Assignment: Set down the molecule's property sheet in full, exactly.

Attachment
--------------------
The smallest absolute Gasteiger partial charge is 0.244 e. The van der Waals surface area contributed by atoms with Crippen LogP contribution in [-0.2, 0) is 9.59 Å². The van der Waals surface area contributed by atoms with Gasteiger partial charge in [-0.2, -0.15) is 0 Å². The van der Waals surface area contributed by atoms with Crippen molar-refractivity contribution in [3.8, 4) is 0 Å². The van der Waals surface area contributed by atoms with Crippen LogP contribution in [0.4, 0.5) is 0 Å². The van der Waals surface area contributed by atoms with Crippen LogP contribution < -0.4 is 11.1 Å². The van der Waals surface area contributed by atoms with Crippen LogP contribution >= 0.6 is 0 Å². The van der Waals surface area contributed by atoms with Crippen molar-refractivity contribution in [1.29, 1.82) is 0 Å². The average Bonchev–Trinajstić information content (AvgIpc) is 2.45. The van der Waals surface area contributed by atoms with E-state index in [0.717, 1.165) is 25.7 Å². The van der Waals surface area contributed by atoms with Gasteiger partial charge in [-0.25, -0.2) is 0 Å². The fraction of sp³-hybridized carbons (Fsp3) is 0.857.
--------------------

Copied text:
The smallest absolute Gasteiger partial charge is 0.244 e. The van der Waals surface area contributed by atoms with Crippen LogP contribution in [-0.2, 0) is 9.59 Å². The van der Waals surface area contributed by atoms with Gasteiger partial charge in [-0.2, -0.15) is 0 Å². The van der Waals surface area contributed by atoms with Crippen molar-refractivity contribution in [3.8, 4) is 0 Å². The van der Waals surface area contributed by atoms with Crippen LogP contribution in [0.4, 0.5) is 0 Å². The van der Waals surface area contributed by atoms with Crippen LogP contribution < -0.4 is 11.1 Å². The van der Waals surface area contributed by atoms with Crippen LogP contribution >= 0.6 is 0 Å². The van der Waals surface area contributed by atoms with Crippen molar-refractivity contribution in [1.29, 1.82) is 0 Å². The average Bonchev–Trinajstić information content (AvgIpc) is 2.45. The van der Waals surface area contributed by atoms with E-state index in [0.717, 1.165) is 25.7 Å². The van der Waals surface area contributed by atoms with Gasteiger partial charge in [-0.25, -0.2) is 0 Å². The fraction of sp³-hybridized carbons (Fsp3) is 0.857.